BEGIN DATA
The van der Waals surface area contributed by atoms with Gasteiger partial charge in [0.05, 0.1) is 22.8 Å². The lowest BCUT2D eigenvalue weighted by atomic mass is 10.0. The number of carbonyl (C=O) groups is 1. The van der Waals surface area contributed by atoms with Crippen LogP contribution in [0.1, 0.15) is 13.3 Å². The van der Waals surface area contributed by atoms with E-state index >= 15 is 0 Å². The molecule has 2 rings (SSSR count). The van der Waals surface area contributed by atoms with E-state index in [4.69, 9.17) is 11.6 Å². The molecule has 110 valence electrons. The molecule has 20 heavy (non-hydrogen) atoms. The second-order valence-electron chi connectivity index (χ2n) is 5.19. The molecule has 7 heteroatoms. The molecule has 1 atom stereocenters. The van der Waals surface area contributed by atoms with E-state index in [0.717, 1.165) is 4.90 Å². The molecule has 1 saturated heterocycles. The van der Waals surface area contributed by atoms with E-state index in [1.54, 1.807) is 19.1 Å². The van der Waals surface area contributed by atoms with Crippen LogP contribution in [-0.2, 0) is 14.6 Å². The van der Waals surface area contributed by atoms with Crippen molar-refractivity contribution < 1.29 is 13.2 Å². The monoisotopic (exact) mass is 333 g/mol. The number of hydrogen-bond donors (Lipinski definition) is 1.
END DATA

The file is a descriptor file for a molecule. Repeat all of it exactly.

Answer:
The van der Waals surface area contributed by atoms with Gasteiger partial charge in [0.05, 0.1) is 22.8 Å². The lowest BCUT2D eigenvalue weighted by atomic mass is 10.0. The number of carbonyl (C=O) groups is 1. The van der Waals surface area contributed by atoms with Crippen LogP contribution in [0.1, 0.15) is 13.3 Å². The van der Waals surface area contributed by atoms with E-state index >= 15 is 0 Å². The molecule has 2 rings (SSSR count). The van der Waals surface area contributed by atoms with E-state index in [4.69, 9.17) is 11.6 Å². The molecule has 110 valence electrons. The molecule has 20 heavy (non-hydrogen) atoms. The second-order valence-electron chi connectivity index (χ2n) is 5.19. The molecule has 7 heteroatoms. The molecule has 1 atom stereocenters. The van der Waals surface area contributed by atoms with E-state index in [0.717, 1.165) is 4.90 Å². The molecule has 1 saturated heterocycles. The van der Waals surface area contributed by atoms with E-state index in [1.54, 1.807) is 19.1 Å². The van der Waals surface area contributed by atoms with Crippen LogP contribution in [-0.2, 0) is 14.6 Å². The van der Waals surface area contributed by atoms with Crippen molar-refractivity contribution < 1.29 is 13.2 Å². The monoisotopic (exact) mass is 333 g/mol. The number of hydrogen-bond donors (Lipinski definition) is 1.